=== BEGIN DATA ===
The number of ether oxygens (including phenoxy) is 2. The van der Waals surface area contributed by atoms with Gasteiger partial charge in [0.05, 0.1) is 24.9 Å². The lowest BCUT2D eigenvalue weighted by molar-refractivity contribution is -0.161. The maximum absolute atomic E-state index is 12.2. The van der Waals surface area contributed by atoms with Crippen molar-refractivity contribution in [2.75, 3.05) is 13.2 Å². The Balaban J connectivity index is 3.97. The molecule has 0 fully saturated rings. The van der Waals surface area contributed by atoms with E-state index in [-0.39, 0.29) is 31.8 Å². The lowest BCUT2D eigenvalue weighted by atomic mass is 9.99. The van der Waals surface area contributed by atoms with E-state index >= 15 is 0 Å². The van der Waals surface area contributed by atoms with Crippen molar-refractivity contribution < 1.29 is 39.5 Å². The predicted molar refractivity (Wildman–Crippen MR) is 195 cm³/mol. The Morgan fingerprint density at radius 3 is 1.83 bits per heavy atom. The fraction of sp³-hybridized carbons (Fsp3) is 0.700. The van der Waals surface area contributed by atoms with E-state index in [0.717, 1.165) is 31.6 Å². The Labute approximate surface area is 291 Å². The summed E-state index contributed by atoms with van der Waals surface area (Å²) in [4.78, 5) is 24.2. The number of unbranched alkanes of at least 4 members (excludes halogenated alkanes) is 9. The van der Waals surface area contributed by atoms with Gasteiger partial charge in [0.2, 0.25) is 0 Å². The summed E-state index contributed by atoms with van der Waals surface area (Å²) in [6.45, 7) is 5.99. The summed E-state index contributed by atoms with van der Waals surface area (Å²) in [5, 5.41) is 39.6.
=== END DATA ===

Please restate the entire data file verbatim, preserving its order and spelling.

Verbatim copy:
The number of ether oxygens (including phenoxy) is 2. The van der Waals surface area contributed by atoms with Gasteiger partial charge in [0.05, 0.1) is 24.9 Å². The lowest BCUT2D eigenvalue weighted by molar-refractivity contribution is -0.161. The maximum absolute atomic E-state index is 12.2. The van der Waals surface area contributed by atoms with Crippen molar-refractivity contribution in [2.75, 3.05) is 13.2 Å². The Balaban J connectivity index is 3.97. The molecule has 0 fully saturated rings. The van der Waals surface area contributed by atoms with E-state index in [-0.39, 0.29) is 31.8 Å². The lowest BCUT2D eigenvalue weighted by atomic mass is 9.99. The van der Waals surface area contributed by atoms with E-state index >= 15 is 0 Å². The van der Waals surface area contributed by atoms with Crippen molar-refractivity contribution < 1.29 is 39.5 Å². The predicted molar refractivity (Wildman–Crippen MR) is 195 cm³/mol. The Morgan fingerprint density at radius 3 is 1.83 bits per heavy atom. The fraction of sp³-hybridized carbons (Fsp3) is 0.700. The van der Waals surface area contributed by atoms with E-state index in [0.717, 1.165) is 31.6 Å². The Labute approximate surface area is 291 Å². The summed E-state index contributed by atoms with van der Waals surface area (Å²) in [4.78, 5) is 24.2. The number of unbranched alkanes of at least 4 members (excludes halogenated alkanes) is 9. The van der Waals surface area contributed by atoms with Gasteiger partial charge in [0.2, 0.25) is 0 Å². The summed E-state index contributed by atoms with van der Waals surface area (Å²) in [6.45, 7) is 5.99. The summed E-state index contributed by atoms with van der Waals surface area (Å²) in [5, 5.41) is 39.6.